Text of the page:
The central banks of Japan, the United Kingdom and the European Union have promised to maintain their current policies, but this has not alleviated risks for a currency war, analysts say.
Given that Haruhiko Kuroda, the nominee for Japan's central bank chief, advocates a looser monetary policy to fight deflation, the market expects Kuroda to take aggressive easing action after he takes office in April.
In the United States, a contraction in the Federal Reserve's asset purchase program will not come any time soon, as Fed Chairman Ben Bernanke has repeatedly signaled that the U.S. central bank will maintain quantitative easing until there is a substantial improvement in the labor market outlook.
Zong Liang, deputy chief of the Strategic Planning Research Institute under the Bank of China, said a currency war is brewing as the global economy continues its struggle to recover.
"What the world will encounter may not be a head-on currency confrontation by major economies, like in the Great Depression of the 1930s. But a competitive currency devaluation will come in a stealthy way," said Zong.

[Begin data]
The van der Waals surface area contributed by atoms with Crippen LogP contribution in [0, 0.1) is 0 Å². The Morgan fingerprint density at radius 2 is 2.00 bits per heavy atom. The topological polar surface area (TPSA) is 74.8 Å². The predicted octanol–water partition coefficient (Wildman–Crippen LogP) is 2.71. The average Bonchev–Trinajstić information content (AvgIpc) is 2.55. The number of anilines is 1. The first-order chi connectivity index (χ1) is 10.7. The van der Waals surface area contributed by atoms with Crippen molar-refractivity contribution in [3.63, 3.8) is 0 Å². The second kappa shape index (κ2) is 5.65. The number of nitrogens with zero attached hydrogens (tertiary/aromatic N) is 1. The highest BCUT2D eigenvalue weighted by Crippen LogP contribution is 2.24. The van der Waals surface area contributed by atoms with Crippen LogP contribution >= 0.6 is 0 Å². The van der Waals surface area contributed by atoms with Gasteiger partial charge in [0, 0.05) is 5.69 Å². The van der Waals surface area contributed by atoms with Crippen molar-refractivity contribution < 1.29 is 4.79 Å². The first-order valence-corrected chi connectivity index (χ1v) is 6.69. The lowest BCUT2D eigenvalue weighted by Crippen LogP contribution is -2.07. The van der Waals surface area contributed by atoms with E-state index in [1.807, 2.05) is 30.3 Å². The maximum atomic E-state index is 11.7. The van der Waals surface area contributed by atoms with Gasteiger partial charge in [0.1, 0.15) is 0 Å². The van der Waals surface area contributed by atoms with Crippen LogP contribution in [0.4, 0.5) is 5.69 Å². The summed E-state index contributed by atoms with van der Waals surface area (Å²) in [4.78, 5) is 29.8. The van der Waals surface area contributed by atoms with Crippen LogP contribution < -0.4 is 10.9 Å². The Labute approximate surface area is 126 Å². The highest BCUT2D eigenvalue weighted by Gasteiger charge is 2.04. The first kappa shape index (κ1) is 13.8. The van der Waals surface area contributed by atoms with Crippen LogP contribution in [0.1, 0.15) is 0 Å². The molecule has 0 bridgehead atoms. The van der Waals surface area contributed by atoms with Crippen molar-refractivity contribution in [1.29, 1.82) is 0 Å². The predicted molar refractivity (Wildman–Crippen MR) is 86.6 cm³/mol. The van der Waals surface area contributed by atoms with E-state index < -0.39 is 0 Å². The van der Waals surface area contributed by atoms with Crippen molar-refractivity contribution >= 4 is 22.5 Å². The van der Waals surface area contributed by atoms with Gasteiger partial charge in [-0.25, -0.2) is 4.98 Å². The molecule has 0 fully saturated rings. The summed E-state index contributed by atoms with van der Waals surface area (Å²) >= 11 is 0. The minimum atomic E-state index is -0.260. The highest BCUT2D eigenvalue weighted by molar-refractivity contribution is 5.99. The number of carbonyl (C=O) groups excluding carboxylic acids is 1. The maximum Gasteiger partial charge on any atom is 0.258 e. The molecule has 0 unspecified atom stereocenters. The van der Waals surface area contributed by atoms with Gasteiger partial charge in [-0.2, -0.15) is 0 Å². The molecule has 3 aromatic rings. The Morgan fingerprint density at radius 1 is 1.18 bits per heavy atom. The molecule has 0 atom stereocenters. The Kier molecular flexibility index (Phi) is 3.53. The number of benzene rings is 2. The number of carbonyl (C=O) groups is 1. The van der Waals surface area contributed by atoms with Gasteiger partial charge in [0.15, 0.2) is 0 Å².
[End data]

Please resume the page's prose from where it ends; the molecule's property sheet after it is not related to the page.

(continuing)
Liu Junhong, director of the Globalization Center with the China Institutes of Contemporary International Relations, named Japan as a possible powerhouse of competitive currency devaluation.
Since Shinzo Abe assumed his role as Japan's prime minister two months ago, the Japanese yen has depreciated more than 15 percent against the U.S. dollar.
Liu says Japan's central bank may purchase more assets, including stocks, government bonds, corporate bonds and commercial bills, and advance its open-ended asset purchase programs to beat deflation.
The Federal Reserve is another policy weathervane. It will look to American economic growth to decide whether or not to contain its quantitative easing, according to Liu Jisen, deputy secretary-general of the Guangdong Research Institute for International Strategies.
In Europe, the grim outlook of the sovereign debt problem has also boosted market expectations for looser monetary policies.